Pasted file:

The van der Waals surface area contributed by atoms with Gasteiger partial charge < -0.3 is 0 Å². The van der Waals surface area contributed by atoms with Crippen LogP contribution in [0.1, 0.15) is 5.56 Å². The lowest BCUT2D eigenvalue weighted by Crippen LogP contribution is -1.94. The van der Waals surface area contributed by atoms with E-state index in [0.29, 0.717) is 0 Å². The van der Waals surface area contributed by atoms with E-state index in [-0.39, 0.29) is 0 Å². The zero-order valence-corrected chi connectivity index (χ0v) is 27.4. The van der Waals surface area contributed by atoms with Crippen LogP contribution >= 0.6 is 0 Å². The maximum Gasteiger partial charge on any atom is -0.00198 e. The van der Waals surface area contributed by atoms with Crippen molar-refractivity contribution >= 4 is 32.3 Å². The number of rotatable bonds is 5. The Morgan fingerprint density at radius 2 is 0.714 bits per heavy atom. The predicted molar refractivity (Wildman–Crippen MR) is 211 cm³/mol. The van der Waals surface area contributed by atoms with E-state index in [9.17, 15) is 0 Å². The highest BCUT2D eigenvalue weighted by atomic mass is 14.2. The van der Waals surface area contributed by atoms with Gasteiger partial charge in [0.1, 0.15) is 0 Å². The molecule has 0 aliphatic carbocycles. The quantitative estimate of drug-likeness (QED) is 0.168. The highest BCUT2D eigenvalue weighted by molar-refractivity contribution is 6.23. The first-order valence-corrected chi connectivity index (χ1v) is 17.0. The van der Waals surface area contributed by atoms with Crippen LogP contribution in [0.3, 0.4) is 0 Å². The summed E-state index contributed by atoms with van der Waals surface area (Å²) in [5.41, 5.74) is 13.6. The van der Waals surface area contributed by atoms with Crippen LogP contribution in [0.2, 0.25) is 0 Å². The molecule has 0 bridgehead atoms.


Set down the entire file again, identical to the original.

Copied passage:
The van der Waals surface area contributed by atoms with Gasteiger partial charge < -0.3 is 0 Å². The van der Waals surface area contributed by atoms with Crippen LogP contribution in [0.1, 0.15) is 5.56 Å². The lowest BCUT2D eigenvalue weighted by Crippen LogP contribution is -1.94. The van der Waals surface area contributed by atoms with E-state index in [0.29, 0.717) is 0 Å². The van der Waals surface area contributed by atoms with E-state index in [-0.39, 0.29) is 0 Å². The zero-order valence-corrected chi connectivity index (χ0v) is 27.4. The van der Waals surface area contributed by atoms with Crippen LogP contribution >= 0.6 is 0 Å². The maximum Gasteiger partial charge on any atom is -0.00198 e. The van der Waals surface area contributed by atoms with Crippen molar-refractivity contribution >= 4 is 32.3 Å². The number of rotatable bonds is 5. The Morgan fingerprint density at radius 2 is 0.714 bits per heavy atom. The predicted molar refractivity (Wildman–Crippen MR) is 211 cm³/mol. The van der Waals surface area contributed by atoms with E-state index in [9.17, 15) is 0 Å². The highest BCUT2D eigenvalue weighted by atomic mass is 14.2. The van der Waals surface area contributed by atoms with Gasteiger partial charge in [0.1, 0.15) is 0 Å². The molecule has 0 aliphatic carbocycles. The quantitative estimate of drug-likeness (QED) is 0.168. The highest BCUT2D eigenvalue weighted by molar-refractivity contribution is 6.23. The first-order valence-corrected chi connectivity index (χ1v) is 17.0. The van der Waals surface area contributed by atoms with Crippen LogP contribution in [0.3, 0.4) is 0 Å². The summed E-state index contributed by atoms with van der Waals surface area (Å²) in [5.41, 5.74) is 13.6. The van der Waals surface area contributed by atoms with Crippen LogP contribution in [0.2, 0.25) is 0 Å². The molecule has 0 bridgehead atoms.